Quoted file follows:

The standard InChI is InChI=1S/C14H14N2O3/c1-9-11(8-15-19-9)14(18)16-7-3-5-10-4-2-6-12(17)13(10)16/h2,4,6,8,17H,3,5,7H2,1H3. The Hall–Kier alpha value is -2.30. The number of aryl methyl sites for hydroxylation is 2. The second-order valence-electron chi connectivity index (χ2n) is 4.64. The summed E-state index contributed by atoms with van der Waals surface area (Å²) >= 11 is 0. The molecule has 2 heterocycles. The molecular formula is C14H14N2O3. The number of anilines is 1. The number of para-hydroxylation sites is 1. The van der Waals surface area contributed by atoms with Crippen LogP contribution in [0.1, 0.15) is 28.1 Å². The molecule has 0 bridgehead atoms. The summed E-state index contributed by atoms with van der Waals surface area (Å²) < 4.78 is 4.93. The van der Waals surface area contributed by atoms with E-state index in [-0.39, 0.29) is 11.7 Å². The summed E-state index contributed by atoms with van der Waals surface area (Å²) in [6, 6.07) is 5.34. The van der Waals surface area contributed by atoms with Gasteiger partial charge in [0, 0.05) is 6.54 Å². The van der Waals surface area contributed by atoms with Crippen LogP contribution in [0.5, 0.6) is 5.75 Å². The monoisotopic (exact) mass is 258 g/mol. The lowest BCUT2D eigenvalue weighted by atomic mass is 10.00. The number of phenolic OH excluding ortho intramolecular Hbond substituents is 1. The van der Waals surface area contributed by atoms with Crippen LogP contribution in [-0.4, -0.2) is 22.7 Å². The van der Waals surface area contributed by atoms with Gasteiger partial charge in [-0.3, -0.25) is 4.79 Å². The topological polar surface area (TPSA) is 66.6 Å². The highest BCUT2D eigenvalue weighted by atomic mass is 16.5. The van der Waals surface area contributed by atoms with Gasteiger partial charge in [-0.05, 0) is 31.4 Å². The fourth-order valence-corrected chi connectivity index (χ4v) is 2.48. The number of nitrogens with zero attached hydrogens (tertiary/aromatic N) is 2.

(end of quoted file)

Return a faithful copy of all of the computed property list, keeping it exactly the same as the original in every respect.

The standard InChI is InChI=1S/C14H14N2O3/c1-9-11(8-15-19-9)14(18)16-7-3-5-10-4-2-6-12(17)13(10)16/h2,4,6,8,17H,3,5,7H2,1H3. The Hall–Kier alpha value is -2.30. The number of aryl methyl sites for hydroxylation is 2. The second-order valence-electron chi connectivity index (χ2n) is 4.64. The summed E-state index contributed by atoms with van der Waals surface area (Å²) >= 11 is 0. The molecule has 2 heterocycles. The molecular formula is C14H14N2O3. The number of anilines is 1. The number of para-hydroxylation sites is 1. The van der Waals surface area contributed by atoms with Crippen LogP contribution in [0.1, 0.15) is 28.1 Å². The molecule has 0 bridgehead atoms. The summed E-state index contributed by atoms with van der Waals surface area (Å²) < 4.78 is 4.93. The van der Waals surface area contributed by atoms with E-state index in [-0.39, 0.29) is 11.7 Å². The summed E-state index contributed by atoms with van der Waals surface area (Å²) in [6, 6.07) is 5.34. The van der Waals surface area contributed by atoms with Gasteiger partial charge in [0, 0.05) is 6.54 Å². The van der Waals surface area contributed by atoms with Crippen LogP contribution in [0.5, 0.6) is 5.75 Å². The monoisotopic (exact) mass is 258 g/mol. The lowest BCUT2D eigenvalue weighted by atomic mass is 10.00. The number of phenolic OH excluding ortho intramolecular Hbond substituents is 1. The van der Waals surface area contributed by atoms with Crippen LogP contribution in [-0.4, -0.2) is 22.7 Å². The van der Waals surface area contributed by atoms with Gasteiger partial charge in [-0.3, -0.25) is 4.79 Å². The topological polar surface area (TPSA) is 66.6 Å². The highest BCUT2D eigenvalue weighted by atomic mass is 16.5. The van der Waals surface area contributed by atoms with Gasteiger partial charge in [-0.05, 0) is 31.4 Å². The fourth-order valence-corrected chi connectivity index (χ4v) is 2.48. The number of nitrogens with zero attached hydrogens (tertiary/aromatic N) is 2.